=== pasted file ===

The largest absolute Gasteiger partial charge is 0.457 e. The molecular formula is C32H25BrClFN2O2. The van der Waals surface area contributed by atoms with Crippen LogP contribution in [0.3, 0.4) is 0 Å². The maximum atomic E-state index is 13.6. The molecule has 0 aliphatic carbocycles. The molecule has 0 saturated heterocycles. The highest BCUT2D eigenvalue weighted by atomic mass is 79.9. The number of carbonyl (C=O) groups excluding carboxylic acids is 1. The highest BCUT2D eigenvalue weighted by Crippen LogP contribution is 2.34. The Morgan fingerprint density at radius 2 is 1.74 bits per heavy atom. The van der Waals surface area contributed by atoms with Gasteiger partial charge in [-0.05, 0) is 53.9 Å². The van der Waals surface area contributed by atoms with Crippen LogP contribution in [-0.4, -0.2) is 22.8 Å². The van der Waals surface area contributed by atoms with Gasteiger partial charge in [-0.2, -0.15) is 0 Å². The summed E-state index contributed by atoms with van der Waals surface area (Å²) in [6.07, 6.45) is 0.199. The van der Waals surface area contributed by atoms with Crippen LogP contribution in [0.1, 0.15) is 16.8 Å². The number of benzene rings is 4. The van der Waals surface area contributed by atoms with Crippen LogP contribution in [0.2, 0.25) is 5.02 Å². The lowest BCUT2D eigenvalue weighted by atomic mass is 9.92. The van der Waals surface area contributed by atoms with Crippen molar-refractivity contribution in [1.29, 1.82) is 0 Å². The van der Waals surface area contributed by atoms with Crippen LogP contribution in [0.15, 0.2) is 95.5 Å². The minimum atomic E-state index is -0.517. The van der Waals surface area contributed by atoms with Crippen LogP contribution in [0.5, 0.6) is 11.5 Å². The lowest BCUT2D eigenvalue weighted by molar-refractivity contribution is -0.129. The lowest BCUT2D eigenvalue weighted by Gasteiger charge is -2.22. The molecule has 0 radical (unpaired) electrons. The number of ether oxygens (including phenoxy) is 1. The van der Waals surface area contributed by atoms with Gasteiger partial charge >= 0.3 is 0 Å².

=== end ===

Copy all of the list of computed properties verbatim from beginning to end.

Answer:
The largest absolute Gasteiger partial charge is 0.457 e. The molecular formula is C32H25BrClFN2O2. The van der Waals surface area contributed by atoms with Crippen LogP contribution in [0.3, 0.4) is 0 Å². The maximum atomic E-state index is 13.6. The molecule has 0 aliphatic carbocycles. The molecule has 0 saturated heterocycles. The highest BCUT2D eigenvalue weighted by atomic mass is 79.9. The number of carbonyl (C=O) groups excluding carboxylic acids is 1. The highest BCUT2D eigenvalue weighted by Crippen LogP contribution is 2.34. The Morgan fingerprint density at radius 2 is 1.74 bits per heavy atom. The van der Waals surface area contributed by atoms with Gasteiger partial charge in [-0.05, 0) is 53.9 Å². The van der Waals surface area contributed by atoms with Crippen LogP contribution in [-0.4, -0.2) is 22.8 Å². The van der Waals surface area contributed by atoms with Gasteiger partial charge in [-0.2, -0.15) is 0 Å². The summed E-state index contributed by atoms with van der Waals surface area (Å²) in [6.07, 6.45) is 0.199. The van der Waals surface area contributed by atoms with Crippen LogP contribution in [0.1, 0.15) is 16.8 Å². The number of benzene rings is 4. The van der Waals surface area contributed by atoms with Crippen LogP contribution in [0.2, 0.25) is 5.02 Å². The lowest BCUT2D eigenvalue weighted by atomic mass is 9.92. The van der Waals surface area contributed by atoms with Crippen molar-refractivity contribution in [1.29, 1.82) is 0 Å². The van der Waals surface area contributed by atoms with Crippen LogP contribution in [0.15, 0.2) is 95.5 Å². The minimum atomic E-state index is -0.517. The van der Waals surface area contributed by atoms with Crippen LogP contribution in [0.5, 0.6) is 11.5 Å². The lowest BCUT2D eigenvalue weighted by molar-refractivity contribution is -0.129. The lowest BCUT2D eigenvalue weighted by Gasteiger charge is -2.22. The molecule has 0 radical (unpaired) electrons. The number of ether oxygens (including phenoxy) is 1. The van der Waals surface area contributed by atoms with Gasteiger partial charge >= 0.3 is 0 Å².